Planting This Shrub Too Close To Your Home May Be A Recipe For Disaster

Arborvitae's (Thuja spp.) ornate, greenish-gold foliage has the hearts of plenty of homeowners, but you shouldn't grow these plants next to your house. You'd think, as they grew, their younglings would retain their pyramidal, columnar, or conical shape (depending on the cultivar). However, these splendid conifers pack a surprise and love to spread out and gain height as they mature, crowding out the space. While this works spectacularly as a hedge or privacy screen, it can result in immense property damage when the fragrant, needle-like leaves brush against your home's roof and walls.

Hardy between USDA hardiness zones 2 to 8, arborvitaes (or arbs) contain two American native species, American arborvitae (Thuja occidentalis) and Giant arborvitae (Thuja plicata). Both are popular choices for most homes subjected to HOA norms since these evergreen shrubs are easy to care for. They require proper drainage and sunlight and are an inexpensive way to block out unruly neighbors and traffic noise. Given that occidentalis can grow between 20 and 40 feet high and 10 to 15 feet wide, while the always-green plicata register a height of 50 to 70 feet and a width of 15 to 25 feet, planting them close to your abode is a recipe for disaster.

What makes arbs a bad call

Planting arborvitae shrubs close to the home is a bad call because gardeners often fail to account for their widening expanse. For instance, the ubiquitous Emerald Green variety grows 4 feet wide at maturity and must be distanced accordingly from the walls to avoid contact, irrespective of its nursery width. As these "trees of life" grow older, they struggle against the space, standing out of the building's layout, marring the aesthetic. Plus, most cultivars grow pretty tall and, unless pruned regularly, pose a massive risk if placed underneath power lines, gutters, or overhanging roofs.

Moreover, if standing close to windows, their grown canopies block all scenery, and no matter how ornamental, there's only so much verdure one can take. It works conversely when the walls begin shading the aromatic shrub, depriving it of the needed light exposure to exhibit healthy growth. The real trouble, however, begins when the spindly leaves retain water and stimulate mold and mildew growth along the wall siding while becoming home to pests. Some agile critters may even hop on their canopies to get indoors. Wall damage from broken clumps is a given, too.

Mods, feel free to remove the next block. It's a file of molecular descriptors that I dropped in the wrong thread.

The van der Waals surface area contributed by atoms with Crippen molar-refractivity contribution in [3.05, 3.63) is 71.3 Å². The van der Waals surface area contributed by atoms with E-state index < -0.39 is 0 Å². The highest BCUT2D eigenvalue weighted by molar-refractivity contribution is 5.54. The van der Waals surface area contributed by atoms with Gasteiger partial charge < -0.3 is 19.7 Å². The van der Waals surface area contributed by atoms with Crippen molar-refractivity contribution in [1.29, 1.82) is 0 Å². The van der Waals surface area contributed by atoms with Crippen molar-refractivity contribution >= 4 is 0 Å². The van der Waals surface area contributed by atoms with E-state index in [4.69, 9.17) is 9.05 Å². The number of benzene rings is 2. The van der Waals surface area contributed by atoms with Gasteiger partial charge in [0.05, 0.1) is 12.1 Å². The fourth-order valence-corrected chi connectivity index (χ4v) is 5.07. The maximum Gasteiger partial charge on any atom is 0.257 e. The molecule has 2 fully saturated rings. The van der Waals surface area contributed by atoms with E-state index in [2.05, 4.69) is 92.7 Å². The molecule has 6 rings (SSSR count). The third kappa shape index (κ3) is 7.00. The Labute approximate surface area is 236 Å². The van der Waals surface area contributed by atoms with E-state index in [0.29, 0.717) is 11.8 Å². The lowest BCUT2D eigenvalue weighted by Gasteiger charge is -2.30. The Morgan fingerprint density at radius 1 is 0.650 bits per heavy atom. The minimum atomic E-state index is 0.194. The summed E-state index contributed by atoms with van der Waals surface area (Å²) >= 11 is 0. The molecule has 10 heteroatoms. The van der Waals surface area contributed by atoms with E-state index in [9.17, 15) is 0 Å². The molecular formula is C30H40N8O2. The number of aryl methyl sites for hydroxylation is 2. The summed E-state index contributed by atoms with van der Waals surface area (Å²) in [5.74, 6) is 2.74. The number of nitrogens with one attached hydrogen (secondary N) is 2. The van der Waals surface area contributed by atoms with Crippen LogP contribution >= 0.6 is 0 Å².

Averting the disaster

Ideally, arborvitae plants are best used as natural fences and windbreaks far from the home's foundation. However, if you insist on growing these resinous conifers close, ensure you space them at a distance equivalent to half of their mature width after checking for site suitability. Another alternative is to take stock of their maximum height and root them at three-quarters of the resultant measure. Usually, American arborvitae are planted around 8 to 10 feet away, as opposed to 9 to 11 feet away for Giant arborvitae species — although these numbers will vary depending on the ultimate variety. Plant them in zig-zag patterns rather than straight rows for added density.

Regular thinning of the canopies is essential when arbs adjoin the main walls, as it minimizes contact and takes care of any dead or diseased foliage. It also promotes open airflow, reducing susceptibility to fungal diseases. In cases of pruning irregularities, you may have to opt for renewal pruning, where the shrubs are cut down to 6 to 12 inches above ground. Unfortunately, arborvitae have a hard time recovering from such severe trimming. To avoid the risk, transplant them instead.